Frequency calculations / AAC Tutorial, my numbers are not coming out the same

Discussion in 'General Electronics Chat' started by Tonyr1084, Sep 14, 2017.

  1. Tonyr1084

    Thread Starter Well-Known Member

    Sep 24, 2015
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    The tutorial on Tank Circuits says to calculate the resonant frequency of a 10µF cap and a 100mH coil you take 1/(2*π*√(LC)), which according to the article says the resonant frequency should be 159.155. Well, I'm coming up with 1591.55. Yes, I know the decimal is in the wrong place, but I'm using Excel to do the calculations. I've tried changing the order of magnitude and go even further away from the AAC answer.

    Clarify for me please: 10µF is 0.0001 Farads. Correct?
    Clarify for me please: 100mH is 0,1 Henries. Correct?

    Isn't micro (µ) smaller than milli (m)?

    I only get the right answer when C (10µF) = 0.0001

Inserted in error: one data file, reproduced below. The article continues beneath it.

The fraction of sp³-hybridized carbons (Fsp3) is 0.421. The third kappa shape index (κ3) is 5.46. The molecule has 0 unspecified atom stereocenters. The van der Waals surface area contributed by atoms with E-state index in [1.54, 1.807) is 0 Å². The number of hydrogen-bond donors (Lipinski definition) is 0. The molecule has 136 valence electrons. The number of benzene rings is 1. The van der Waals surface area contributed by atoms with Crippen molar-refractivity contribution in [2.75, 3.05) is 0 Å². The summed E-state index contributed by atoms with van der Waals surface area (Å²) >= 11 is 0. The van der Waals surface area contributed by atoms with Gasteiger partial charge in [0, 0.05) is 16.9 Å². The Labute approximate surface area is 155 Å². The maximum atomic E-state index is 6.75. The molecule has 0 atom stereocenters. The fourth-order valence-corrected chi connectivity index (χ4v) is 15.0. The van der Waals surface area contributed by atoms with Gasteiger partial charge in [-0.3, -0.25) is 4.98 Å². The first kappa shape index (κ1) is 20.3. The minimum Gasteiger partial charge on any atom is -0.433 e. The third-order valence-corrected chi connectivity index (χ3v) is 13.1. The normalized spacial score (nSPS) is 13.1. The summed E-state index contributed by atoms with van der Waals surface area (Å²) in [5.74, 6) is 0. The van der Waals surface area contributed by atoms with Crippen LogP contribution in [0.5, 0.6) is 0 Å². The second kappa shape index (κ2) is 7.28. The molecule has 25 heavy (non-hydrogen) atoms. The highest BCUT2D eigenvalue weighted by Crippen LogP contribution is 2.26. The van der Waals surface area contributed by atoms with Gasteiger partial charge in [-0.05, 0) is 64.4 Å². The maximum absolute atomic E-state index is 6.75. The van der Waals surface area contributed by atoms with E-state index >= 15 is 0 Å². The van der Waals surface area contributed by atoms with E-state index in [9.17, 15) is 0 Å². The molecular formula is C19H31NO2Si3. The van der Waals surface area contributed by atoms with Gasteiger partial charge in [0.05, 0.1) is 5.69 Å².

and H (100mH) = 0.01

    That just seems wrong to me.
     
  2. Reloadron

    Well-Known Member

    Jan 15, 2015
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    10uF = 0.000010 Farad <this one>
    100 mH = 0.100 Henry

    Resonant Frequency = 0.0001592 MHz or 159.2 Hz

    I believe the capacitance is where there was a problem Tony.

    Ron
     
    Last edited: Sep 14, 2017
  3. OBW0549

    Well-Known Member

    Mar 2, 2015
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    Nope. 0.0001 Farads is 100 μF.
     
  4. Tonyr1084

    Thread Starter Well-Known Member

    Sep 24, 2015
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    @Reloadron Thanks. I could have sworn what you said. But my numbers (in Excel) were not working out. Particularly the C conversion and the H conversion in my program. I was dividing 10(µF) by 1000000 but that was generating the wrong number. When I divide 10µF by 10000000 (100,000,0) an extra zero I'd get the right answer. Same condition existed with the H conversion.

    I'm a product of the LAUSD (Los Angeles Unified School District) circa 1960's & 1970's and they were horrible at teaching math. MATH. When it came time for algebra I was skunk lost. The teacher would spout something and then yell "WRITE IT DOWN!" When I'd ask what it means he'd just yell it again. So I'd write something down that I had NO IDEA what I was writing. Might as well have been Chinese or Greek - or any other language I'm not familiar with. So math has held me back.